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In the Matter of the Arbitration

of a Dispute Between










Case 16

No. 49793



Mr. Laurence S. Rodenstein, 583 D'Onofrio Drive, Madison Wisconsin 53719, appearing on behalf of Badger Regional Blood Center Employees Local 1558, Council of County and Municipal Employees, No. 40, American Federation of State, County and Municipal Employees, AFL-CIO, referred to below as the Union.

Ms. Carolyn C. Burrell, Foley & Lardner, Attorneys at Law, Firstar Center, 777 East Wisconsin Avenue, Milwaukee, Wisconsin 53202-5367, appearing on behalf of American National Red Cross, Blood Services, Badger Region, referred to below as the Employer.


The Union and the Employer are parties to a collective bargaining agreement which was in effect at all times relevant to this proceeding and which provides for the final and binding arbitration of certain disputes. The parties jointly requested that the Wisconsin Employment Relations Commission appoint an Arbitrator to resolve a dispute reflected in a grievance filed on behalf of Local 1558 by its President, Virgil Miller. The Commission appointed Richard B. McLaughlin, a member of its staff. Hearing on the matter was held on December 2, 1993, in Madison, Wisconsin. The hearing was transcribed, and the parties filed briefs and a reply brief or a waiver of a reply brief by February 18, 1994.


The parties did not stipulate the issues for decision. I have determined the record poses the following issues:

Did the Employer violate the collective bargaining agreement when it reduced the normal hours of work of certain unit employees up to seven and one-half hours during the week of June 21-25, 1993?

If so, what is the appropriate remedy?



3.0 Except as may be expressly limited by this Agreement, the Employer has the sole right to plan, direct and control the working force, to schedule and assign work to employees, to determine the means, methods and schedules of operation for the continuance of its operations, to establish reasonable standards, to determine qualifications, and to maintain the efficiency of its employees . . .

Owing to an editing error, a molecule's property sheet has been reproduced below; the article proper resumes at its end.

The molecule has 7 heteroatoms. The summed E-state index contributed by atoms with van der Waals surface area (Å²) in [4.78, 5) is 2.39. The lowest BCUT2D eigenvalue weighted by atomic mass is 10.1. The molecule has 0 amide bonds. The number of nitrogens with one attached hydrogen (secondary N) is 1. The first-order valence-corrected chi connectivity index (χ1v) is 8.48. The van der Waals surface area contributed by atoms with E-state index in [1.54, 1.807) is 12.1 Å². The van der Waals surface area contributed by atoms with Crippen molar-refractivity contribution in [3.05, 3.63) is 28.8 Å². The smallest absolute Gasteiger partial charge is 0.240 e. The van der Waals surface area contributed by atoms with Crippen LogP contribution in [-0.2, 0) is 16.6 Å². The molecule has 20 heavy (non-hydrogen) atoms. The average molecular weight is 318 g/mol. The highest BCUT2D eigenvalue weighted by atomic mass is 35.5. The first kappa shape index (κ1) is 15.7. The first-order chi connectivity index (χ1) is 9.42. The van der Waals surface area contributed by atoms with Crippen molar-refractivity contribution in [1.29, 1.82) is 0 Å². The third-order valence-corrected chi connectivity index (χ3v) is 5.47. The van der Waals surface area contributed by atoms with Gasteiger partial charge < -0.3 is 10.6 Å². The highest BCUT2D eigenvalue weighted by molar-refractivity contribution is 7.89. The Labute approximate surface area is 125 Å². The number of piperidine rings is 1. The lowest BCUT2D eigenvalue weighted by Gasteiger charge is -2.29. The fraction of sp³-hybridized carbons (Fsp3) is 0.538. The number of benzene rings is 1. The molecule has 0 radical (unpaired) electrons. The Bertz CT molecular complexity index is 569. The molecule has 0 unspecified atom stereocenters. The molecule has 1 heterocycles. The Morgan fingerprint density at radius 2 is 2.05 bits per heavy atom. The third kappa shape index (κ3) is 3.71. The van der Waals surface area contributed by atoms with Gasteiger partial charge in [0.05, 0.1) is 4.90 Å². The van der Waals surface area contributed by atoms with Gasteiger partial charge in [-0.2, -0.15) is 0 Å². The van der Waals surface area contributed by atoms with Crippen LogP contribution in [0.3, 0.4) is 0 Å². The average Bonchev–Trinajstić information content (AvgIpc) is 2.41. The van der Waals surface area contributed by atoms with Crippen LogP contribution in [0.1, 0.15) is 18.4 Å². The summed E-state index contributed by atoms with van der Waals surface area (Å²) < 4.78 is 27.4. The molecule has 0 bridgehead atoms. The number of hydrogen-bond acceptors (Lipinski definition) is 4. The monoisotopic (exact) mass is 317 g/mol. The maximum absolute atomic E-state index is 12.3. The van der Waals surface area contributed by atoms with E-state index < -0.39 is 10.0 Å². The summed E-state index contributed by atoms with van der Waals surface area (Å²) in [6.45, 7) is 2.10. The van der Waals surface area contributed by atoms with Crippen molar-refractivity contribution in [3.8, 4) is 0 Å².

10.0 Unit seniority shall be defined as the total length of service with the Employer from the date of hire . . .

10.1 The Employer agrees to recognize the principle of seniority with due regard to ability and qualifications in promotions, layoffs and vacation selection, as set forth in this Agreement.

. . .

10.5 When it becomes necessary to reduce the number of employees in a classification, the junior employee(s) will be displaced. Employees affected shall displace the least senior employee in the same pay classification within their department, provided they have the ability and qualifications either to perform the available work immediately or within twenty (20) working days on a satisfactory basis. Should the affected employee be unable to displace a junior employee in the same pay classification, he will displace the least senior employee in his department, provided he has the ability and qualifications either to perform the available work immediately or within ten (10) working days on a satisfactory basis.

When an employee is reduced from his department, he shall displace the least senior employee in the bargaining unit provided he has the ability and qualifications either to perform the available work immediately or within ten (10) working days on a satisfactory basis.

Employees who may be affected by a reduction will be given written notice five (5) days prior to the date of the reduction. Employees may, during this period, serve written notice on the Employer of their intent to take a layoff rather than displace a junior employee . . .


19.0 The normal work day for employees shall consist of seven and one-half (7 1/2) hours except for part-time employees . . .

19.1 The normal work week shall consist of thirty-seven and one-half (37 1/2) hours scheduled in consecutive days from Monday through Friday. Employees may be scheduled to work on Saturdays or even Sundays and holidays . . . Employees not normally scheduled to work on Saturdays shall be compensated at time and one-half their normal wage rate as such for all work performed on Saturday . . .

19.2 Neither Section 19.0 nor Section 19.1 shall be construed as creating either a maximum or minimum work day or work week . . .